Different types of staff drive patient throughput. Although it’s a good idea to slightly overstaff MAs in the exam area, staffing levels in other areas, such as check-in and checkout, should match the volume of patients coming into and leaving the office.
Explore this issue:October 2011
Tweak Patient Flow
Bottlenecks in staffing, technology and layout can also be addressed with improved communications among patients, staff and physicians. If you arrange the front desk so that reception staff can alert MAs when patients arrive, the MAs can move up an early arrival when a scheduled patient is late, Woodcock said.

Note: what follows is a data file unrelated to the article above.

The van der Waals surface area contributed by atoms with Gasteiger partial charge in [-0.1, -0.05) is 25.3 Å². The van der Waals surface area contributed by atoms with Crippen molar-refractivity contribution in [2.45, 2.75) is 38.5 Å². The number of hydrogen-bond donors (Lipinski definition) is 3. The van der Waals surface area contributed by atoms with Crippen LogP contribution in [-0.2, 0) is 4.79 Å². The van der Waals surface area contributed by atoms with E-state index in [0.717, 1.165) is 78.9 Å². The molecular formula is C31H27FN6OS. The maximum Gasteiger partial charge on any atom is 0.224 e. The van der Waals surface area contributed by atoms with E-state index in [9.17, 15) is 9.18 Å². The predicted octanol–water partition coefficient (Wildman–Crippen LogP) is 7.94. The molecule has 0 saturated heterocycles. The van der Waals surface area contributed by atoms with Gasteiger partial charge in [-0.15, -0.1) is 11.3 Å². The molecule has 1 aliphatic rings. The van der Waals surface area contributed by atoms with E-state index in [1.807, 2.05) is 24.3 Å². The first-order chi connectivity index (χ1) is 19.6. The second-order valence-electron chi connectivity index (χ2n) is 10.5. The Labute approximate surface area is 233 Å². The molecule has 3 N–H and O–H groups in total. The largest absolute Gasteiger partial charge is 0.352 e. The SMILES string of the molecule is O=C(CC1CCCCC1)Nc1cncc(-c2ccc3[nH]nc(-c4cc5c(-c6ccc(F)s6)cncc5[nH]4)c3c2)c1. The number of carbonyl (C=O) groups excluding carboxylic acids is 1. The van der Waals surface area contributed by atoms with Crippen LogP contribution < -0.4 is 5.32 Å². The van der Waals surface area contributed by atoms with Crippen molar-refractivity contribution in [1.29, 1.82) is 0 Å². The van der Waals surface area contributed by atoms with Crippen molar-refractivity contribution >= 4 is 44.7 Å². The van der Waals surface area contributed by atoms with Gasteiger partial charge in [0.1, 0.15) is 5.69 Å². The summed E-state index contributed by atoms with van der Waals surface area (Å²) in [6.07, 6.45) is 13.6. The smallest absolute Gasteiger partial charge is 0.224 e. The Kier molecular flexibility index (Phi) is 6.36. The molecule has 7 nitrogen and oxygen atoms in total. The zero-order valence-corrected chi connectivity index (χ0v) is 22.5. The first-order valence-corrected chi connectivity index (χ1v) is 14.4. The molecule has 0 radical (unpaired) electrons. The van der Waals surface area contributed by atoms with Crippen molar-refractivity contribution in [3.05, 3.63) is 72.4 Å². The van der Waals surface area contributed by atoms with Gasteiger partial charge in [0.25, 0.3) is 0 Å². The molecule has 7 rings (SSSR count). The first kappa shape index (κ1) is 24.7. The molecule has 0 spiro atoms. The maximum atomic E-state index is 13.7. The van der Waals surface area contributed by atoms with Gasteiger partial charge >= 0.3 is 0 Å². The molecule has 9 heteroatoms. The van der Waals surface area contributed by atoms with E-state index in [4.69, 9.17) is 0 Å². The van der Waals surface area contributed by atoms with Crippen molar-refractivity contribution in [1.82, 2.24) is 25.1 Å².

Simple, efficient check-in tools such as touch screen systems can also speed patient throughput. Dr. Benninger’s practice is also piloting electronic tablets that patients can use in the waiting room to record their medical histories, which can then be inserted automatically into their medical records.
Well-functioning practices should also give patients a short survey when they arrive at the check-in desk and ask them to record their arrival time, the time they’re called back to the exam room and the time they see their physician, Woodcock suggested. “Many patients feel empowered when they help the practice to improve,” she said.
In any event, don’t wait for patient complaints to address operational shortcomings. Patient “murmurs” at the checkout desk are an obvious sign that action is needed, according to Woodcock. “If you wait to see an issue arise on a formal patient satisfaction survey, you’ve missed the boat,” she said. ENT Today